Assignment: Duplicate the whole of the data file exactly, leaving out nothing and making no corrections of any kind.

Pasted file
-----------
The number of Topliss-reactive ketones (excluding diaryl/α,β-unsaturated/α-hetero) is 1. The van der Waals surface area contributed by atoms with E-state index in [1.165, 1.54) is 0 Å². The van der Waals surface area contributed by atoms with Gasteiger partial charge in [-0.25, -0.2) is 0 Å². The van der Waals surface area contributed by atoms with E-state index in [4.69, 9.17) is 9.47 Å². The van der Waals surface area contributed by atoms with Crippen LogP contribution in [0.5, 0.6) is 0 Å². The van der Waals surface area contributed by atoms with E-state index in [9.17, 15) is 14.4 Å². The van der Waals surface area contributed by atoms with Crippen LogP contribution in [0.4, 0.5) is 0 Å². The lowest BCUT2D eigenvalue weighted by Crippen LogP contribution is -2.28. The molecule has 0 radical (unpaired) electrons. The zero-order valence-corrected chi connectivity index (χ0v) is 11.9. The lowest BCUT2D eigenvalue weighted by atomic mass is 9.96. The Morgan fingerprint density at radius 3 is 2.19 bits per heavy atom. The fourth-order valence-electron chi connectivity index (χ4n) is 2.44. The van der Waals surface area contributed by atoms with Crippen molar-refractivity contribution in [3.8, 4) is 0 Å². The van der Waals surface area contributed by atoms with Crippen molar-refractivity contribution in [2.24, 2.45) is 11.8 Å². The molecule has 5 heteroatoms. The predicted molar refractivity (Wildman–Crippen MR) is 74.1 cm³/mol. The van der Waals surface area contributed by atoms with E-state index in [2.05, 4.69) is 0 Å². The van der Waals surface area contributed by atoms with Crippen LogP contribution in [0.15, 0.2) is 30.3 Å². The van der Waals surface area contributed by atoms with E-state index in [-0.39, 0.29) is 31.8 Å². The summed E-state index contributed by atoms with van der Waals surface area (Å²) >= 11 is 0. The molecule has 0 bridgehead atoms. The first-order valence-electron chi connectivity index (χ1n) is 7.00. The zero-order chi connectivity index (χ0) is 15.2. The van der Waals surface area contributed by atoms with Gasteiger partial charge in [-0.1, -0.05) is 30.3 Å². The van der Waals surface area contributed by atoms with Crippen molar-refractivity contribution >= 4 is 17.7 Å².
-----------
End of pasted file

The number of Topliss-reactive ketones (excluding diaryl/α,β-unsaturated/α-hetero) is 1. The van der Waals surface area contributed by atoms with E-state index in [1.165, 1.54) is 0 Å². The van der Waals surface area contributed by atoms with Gasteiger partial charge in [-0.25, -0.2) is 0 Å². The van der Waals surface area contributed by atoms with E-state index in [4.69, 9.17) is 9.47 Å². The van der Waals surface area contributed by atoms with Crippen LogP contribution in [0.5, 0.6) is 0 Å². The van der Waals surface area contributed by atoms with E-state index in [9.17, 15) is 14.4 Å². The van der Waals surface area contributed by atoms with Crippen LogP contribution in [0.4, 0.5) is 0 Å². The lowest BCUT2D eigenvalue weighted by Crippen LogP contribution is -2.28. The molecule has 0 radical (unpaired) electrons. The zero-order valence-corrected chi connectivity index (χ0v) is 11.9. The lowest BCUT2D eigenvalue weighted by atomic mass is 9.96. The Morgan fingerprint density at radius 3 is 2.19 bits per heavy atom. The fourth-order valence-electron chi connectivity index (χ4n) is 2.44. The van der Waals surface area contributed by atoms with Crippen molar-refractivity contribution in [3.8, 4) is 0 Å². The van der Waals surface area contributed by atoms with Crippen molar-refractivity contribution in [2.24, 2.45) is 11.8 Å². The molecule has 5 heteroatoms. The predicted molar refractivity (Wildman–Crippen MR) is 74.1 cm³/mol. The van der Waals surface area contributed by atoms with E-state index in [2.05, 4.69) is 0 Å². The van der Waals surface area contributed by atoms with Crippen LogP contribution in [0.15, 0.2) is 30.3 Å². The van der Waals surface area contributed by atoms with E-state index in [-0.39, 0.29) is 31.8 Å². The summed E-state index contributed by atoms with van der Waals surface area (Å²) >= 11 is 0. The molecule has 0 bridgehead atoms. The first-order valence-electron chi connectivity index (χ1n) is 7.00. The zero-order chi connectivity index (χ0) is 15.2. The van der Waals surface area contributed by atoms with Gasteiger partial charge in [-0.1, -0.05) is 30.3 Å². The van der Waals surface area contributed by atoms with Crippen molar-refractivity contribution >= 4 is 17.7 Å².